South African Tiger Brand’s failing business venture with Dangote Flour Mills seems to be at an end as name-on-the door founder and Africa’s richest man Aliko Dangote, along with three other people resigned today from the board of Dangote Flour Mills. Olakunle Alake, Asue Ighodalo, Aliko Dangote and Arnold Ekpe all resigned today after Tiger Brands announced that it was reducing funding to the Nigeria-based Dangote Flour Mills.

Tiger Brands bought shares worth $150 million dollars in Dangote Flour Mills in 2012, gaining a 63.35% stake in the company, making it the majority shareholder. The majority shareholders also accrued debts of about a $100 million from the sale. When asked, why he sold the majority stake, Dangote said the decision was in line with their plans to diversify.  However, it is likely that this was not the case. Dangote Flour Mills was actually in crisis; and Tiger Brands was its savior. However, despite this attempt to save the business, Dangote Flour Mills revenue still fell in the first half of 2013, with a loss of about $26.8 million. Tiger Brands responded by indicating a readiness to increase its stake in DFM to 70% but the plan did not see the light of the day.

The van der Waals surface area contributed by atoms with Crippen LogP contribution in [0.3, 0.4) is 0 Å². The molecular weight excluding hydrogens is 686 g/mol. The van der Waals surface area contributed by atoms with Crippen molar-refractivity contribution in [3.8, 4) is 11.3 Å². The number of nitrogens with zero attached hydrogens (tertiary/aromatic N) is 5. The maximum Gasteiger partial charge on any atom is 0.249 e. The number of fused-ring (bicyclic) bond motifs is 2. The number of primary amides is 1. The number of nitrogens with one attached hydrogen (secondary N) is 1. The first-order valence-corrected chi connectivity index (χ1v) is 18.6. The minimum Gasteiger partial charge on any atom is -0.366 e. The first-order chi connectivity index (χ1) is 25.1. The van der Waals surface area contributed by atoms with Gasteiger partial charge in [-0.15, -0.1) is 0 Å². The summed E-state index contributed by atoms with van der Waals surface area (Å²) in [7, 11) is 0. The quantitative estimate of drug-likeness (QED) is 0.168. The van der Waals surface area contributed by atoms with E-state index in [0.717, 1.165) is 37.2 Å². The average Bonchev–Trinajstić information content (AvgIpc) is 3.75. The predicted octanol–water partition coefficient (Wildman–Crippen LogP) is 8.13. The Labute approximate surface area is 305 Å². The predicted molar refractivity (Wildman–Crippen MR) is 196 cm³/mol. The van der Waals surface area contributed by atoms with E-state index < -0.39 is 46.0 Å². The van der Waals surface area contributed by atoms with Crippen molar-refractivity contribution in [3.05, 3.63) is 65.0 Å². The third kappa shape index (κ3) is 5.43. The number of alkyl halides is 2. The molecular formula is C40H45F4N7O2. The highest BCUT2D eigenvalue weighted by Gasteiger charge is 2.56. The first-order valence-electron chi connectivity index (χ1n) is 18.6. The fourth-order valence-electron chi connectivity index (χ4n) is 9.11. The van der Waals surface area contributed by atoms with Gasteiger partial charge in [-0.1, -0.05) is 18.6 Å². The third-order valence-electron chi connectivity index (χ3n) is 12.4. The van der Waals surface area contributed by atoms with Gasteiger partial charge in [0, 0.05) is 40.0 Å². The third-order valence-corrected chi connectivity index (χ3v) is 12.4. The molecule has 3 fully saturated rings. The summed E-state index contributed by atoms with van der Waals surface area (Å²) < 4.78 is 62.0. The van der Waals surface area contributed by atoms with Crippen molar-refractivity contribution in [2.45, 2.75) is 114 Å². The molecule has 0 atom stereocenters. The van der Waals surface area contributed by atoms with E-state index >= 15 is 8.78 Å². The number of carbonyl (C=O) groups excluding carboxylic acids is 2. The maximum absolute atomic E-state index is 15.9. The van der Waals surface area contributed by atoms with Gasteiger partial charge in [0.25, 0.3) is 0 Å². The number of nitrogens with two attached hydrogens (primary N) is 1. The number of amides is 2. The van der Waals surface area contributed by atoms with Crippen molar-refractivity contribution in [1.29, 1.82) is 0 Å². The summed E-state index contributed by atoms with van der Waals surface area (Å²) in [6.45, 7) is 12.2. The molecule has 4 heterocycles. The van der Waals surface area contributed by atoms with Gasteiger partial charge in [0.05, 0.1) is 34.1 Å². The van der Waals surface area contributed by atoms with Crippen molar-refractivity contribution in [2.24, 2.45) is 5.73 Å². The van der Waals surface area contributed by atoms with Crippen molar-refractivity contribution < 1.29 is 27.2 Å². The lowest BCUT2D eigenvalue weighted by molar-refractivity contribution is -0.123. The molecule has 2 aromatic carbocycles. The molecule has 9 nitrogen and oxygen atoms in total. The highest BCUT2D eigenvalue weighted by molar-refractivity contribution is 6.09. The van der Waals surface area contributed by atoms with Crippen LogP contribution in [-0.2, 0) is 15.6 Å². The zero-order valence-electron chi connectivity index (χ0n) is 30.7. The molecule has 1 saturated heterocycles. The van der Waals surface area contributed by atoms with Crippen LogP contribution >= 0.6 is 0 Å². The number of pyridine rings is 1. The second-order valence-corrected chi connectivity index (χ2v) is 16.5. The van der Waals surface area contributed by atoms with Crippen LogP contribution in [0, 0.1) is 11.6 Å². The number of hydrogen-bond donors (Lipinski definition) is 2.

While Tiger Brands recorded profits in South Africa, DFM was holding it back. DFM was being affected by falling oil prices, the devaluation of the Naira and the subsequent increase in the price of imported wheat. Things came to a head when TBS recorded losses because of DFM. TBS told investors in May 2015 they would have to raise money from DFM by selling shares, but it seems they retired the initial plan. DFM was termed ‘a big liability’ by an analyst in Cape Town. TBS revenues rose, when they decided to reduce financing DFM in Nigeria, which would have a great impact on DFM (its majority shareholder cutting its losses) and is likely why Dangote and co. resigned.

This announcement is a big hit for Dangote, but considering that TBS and DFM were at odds, it was perhaps a smart, yet difficult choice.

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